Jan 14

When There’s A Baby Between You And The Glass Ceiling

From NPR:  Among the candidates President Obama may nominate for the next defense secretary is Michele Flournoy, formerly the highest-ranking woman in the Pentagon.

Flournoy is a mother of three, and in February, she stunned her colleagues when she stepped down from her job as undersecretary of defense for policy to spend more time with her children.

It wasn’t an easy decision, but it’s a dilemma that many working mothers face. While some call for changes in workplace policy to make caring for families and working easier, others argue women ultimately have to make a choice.

When Flournoy was working at the Pentagon, she says her hours were long and intense. She would work starting at 7 a.m. for about 12 hours, “pretty much non-stop.” Then she would have maybe two hours with her family at home before being available to work again around 9 p.m.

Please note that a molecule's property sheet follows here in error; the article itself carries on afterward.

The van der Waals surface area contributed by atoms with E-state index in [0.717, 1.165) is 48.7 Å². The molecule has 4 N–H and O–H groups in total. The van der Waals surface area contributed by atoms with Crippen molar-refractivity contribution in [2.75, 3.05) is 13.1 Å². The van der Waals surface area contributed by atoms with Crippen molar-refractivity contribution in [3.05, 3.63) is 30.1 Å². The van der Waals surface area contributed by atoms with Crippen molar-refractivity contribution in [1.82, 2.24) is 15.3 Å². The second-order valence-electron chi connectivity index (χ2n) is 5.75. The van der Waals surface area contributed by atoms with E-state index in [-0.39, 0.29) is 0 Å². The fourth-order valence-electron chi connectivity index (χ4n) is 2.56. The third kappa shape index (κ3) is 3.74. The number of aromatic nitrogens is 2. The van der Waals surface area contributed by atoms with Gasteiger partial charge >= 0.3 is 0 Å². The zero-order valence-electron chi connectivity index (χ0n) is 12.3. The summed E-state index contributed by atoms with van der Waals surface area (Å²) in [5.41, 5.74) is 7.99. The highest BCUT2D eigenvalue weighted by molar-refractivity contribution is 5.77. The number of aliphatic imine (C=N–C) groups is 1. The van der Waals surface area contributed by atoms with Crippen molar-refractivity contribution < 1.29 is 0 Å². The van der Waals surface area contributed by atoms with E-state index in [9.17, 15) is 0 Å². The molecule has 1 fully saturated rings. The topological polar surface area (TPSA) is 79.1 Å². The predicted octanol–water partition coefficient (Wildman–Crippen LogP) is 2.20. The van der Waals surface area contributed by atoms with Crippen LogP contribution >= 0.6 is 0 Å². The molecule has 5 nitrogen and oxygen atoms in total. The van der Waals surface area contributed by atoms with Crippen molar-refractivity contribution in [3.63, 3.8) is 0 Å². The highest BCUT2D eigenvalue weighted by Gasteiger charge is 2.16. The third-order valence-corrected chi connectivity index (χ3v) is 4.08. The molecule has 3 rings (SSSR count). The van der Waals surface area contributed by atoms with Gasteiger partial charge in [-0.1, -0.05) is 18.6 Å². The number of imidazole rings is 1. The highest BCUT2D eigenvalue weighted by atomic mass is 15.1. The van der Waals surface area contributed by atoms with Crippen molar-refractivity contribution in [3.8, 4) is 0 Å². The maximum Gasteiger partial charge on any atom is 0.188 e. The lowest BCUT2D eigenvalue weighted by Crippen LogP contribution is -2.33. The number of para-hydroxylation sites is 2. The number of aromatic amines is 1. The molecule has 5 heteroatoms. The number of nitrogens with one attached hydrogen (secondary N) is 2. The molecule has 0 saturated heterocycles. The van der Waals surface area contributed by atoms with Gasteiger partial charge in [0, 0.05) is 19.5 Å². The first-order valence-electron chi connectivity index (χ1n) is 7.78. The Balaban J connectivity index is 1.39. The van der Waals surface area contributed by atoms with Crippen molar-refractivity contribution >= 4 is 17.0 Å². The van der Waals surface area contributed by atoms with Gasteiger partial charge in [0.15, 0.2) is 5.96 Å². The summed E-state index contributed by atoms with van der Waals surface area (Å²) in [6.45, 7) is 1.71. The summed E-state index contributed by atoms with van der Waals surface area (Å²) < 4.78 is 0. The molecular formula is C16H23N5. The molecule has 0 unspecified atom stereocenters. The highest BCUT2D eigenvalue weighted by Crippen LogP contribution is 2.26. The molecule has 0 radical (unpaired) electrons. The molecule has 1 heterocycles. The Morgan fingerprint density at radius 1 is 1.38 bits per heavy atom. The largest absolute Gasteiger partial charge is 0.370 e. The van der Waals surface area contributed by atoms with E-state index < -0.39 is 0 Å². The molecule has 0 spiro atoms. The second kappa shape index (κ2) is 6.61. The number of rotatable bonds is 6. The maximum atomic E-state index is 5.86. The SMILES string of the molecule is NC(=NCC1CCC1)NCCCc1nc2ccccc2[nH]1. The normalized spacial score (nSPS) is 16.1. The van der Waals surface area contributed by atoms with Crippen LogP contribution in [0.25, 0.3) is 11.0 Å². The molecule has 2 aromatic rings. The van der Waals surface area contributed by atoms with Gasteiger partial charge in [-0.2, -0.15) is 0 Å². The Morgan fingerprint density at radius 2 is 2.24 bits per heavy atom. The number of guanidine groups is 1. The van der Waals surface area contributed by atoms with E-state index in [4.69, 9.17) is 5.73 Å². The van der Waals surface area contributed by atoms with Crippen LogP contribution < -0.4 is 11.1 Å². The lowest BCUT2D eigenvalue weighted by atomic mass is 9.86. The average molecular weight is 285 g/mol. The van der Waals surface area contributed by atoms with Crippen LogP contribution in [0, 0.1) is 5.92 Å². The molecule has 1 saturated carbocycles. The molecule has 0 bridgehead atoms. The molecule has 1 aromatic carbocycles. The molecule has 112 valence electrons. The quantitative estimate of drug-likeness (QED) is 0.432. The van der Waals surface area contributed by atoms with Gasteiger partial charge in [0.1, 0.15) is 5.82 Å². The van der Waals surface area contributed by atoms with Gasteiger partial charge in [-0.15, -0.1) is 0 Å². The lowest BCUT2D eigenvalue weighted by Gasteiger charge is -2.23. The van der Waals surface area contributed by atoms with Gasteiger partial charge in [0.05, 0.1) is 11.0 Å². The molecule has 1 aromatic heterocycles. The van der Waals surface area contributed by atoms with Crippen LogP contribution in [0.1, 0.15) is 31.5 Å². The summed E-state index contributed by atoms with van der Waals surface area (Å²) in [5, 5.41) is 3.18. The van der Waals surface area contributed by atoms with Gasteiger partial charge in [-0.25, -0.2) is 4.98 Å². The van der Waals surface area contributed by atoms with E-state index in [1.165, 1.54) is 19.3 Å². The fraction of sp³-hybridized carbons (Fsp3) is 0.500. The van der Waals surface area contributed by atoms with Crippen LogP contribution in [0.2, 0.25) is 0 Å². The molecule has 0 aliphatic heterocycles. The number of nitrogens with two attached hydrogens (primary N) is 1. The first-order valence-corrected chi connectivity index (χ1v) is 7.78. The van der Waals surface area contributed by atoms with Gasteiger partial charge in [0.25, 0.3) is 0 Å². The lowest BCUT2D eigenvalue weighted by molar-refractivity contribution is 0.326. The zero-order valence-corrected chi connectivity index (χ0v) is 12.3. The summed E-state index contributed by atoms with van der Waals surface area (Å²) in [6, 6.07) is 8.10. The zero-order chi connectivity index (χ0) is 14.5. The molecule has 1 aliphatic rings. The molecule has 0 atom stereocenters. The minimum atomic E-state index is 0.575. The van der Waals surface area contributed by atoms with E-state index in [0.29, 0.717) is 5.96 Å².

She did that for three years. During that time, both she and her husband were in senior government positions (her husband, W. Scott Gould, is deputy secretary of Veterans Affairs).

“There was a point in time, when my older kids were reaching the teenage years, that they really needed more of a parent,” she tells Guy Raz, host of weekends on All Things Considered.

So after a number of long discussions with her husband, Flournoy says, they decided it was time for one of them to step out.

It was an agonizing decision for Flournoy, in part because she didn’t want to let down the younger women who looked to her to open doors for them. The reaction she actually received surprised her.  Continue here.

Jan 08

The Saddest Graph You’ll See Today

From the Washington Post: This graphic, passed along by the Huffington Post‘s Laura Bassett, was put together by the Enliven Project using data from Department of Justice’s National Crime Victimization Survey and FBI reports. It drives home extremely well the fact that false rape accusations are exceedingly rare, despite what media reports might suggest. Almost as rare are cases when rapists actually go to jail.

Continue here.

Jan 03

Israel to Review Curbs on Women’s Prayer at Western Wall